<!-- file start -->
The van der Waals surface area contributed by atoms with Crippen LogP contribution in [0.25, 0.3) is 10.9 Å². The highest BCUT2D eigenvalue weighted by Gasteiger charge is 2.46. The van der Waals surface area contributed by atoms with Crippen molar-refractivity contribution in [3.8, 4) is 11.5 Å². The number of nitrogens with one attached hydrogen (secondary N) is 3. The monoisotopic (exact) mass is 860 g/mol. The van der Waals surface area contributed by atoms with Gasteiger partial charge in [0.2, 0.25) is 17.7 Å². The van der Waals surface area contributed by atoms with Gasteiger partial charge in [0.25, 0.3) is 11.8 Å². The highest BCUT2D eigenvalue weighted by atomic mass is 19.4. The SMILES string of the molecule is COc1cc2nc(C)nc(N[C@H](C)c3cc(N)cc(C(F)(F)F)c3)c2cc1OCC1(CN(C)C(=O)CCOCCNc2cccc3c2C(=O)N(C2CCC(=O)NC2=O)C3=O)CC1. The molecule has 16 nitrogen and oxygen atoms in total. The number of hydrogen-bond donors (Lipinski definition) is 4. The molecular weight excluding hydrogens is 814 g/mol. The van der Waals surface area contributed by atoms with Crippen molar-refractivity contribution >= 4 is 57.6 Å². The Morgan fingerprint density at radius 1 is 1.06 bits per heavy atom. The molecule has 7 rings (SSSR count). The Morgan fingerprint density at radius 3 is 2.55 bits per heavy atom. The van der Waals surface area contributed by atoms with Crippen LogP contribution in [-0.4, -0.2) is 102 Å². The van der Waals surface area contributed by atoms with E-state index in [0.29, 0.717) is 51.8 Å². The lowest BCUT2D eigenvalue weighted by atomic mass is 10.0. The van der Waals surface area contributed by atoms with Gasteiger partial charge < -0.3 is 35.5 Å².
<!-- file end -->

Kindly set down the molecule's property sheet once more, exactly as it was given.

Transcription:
The van der Waals surface area contributed by atoms with Crippen LogP contribution in [0.25, 0.3) is 10.9 Å². The highest BCUT2D eigenvalue weighted by Gasteiger charge is 2.46. The van der Waals surface area contributed by atoms with Crippen molar-refractivity contribution in [3.8, 4) is 11.5 Å². The number of nitrogens with one attached hydrogen (secondary N) is 3. The monoisotopic (exact) mass is 860 g/mol. The van der Waals surface area contributed by atoms with Gasteiger partial charge in [0.2, 0.25) is 17.7 Å². The van der Waals surface area contributed by atoms with Gasteiger partial charge in [0.25, 0.3) is 11.8 Å². The highest BCUT2D eigenvalue weighted by atomic mass is 19.4. The SMILES string of the molecule is COc1cc2nc(C)nc(N[C@H](C)c3cc(N)cc(C(F)(F)F)c3)c2cc1OCC1(CN(C)C(=O)CCOCCNc2cccc3c2C(=O)N(C2CCC(=O)NC2=O)C3=O)CC1. The molecule has 16 nitrogen and oxygen atoms in total. The number of hydrogen-bond donors (Lipinski definition) is 4. The molecular weight excluding hydrogens is 814 g/mol. The van der Waals surface area contributed by atoms with Crippen molar-refractivity contribution >= 4 is 57.6 Å². The Morgan fingerprint density at radius 1 is 1.06 bits per heavy atom. The molecule has 7 rings (SSSR count). The Morgan fingerprint density at radius 3 is 2.55 bits per heavy atom. The van der Waals surface area contributed by atoms with Crippen LogP contribution in [-0.4, -0.2) is 102 Å². The van der Waals surface area contributed by atoms with E-state index in [0.29, 0.717) is 51.8 Å². The lowest BCUT2D eigenvalue weighted by atomic mass is 10.0. The van der Waals surface area contributed by atoms with Gasteiger partial charge < -0.3 is 35.5 Å².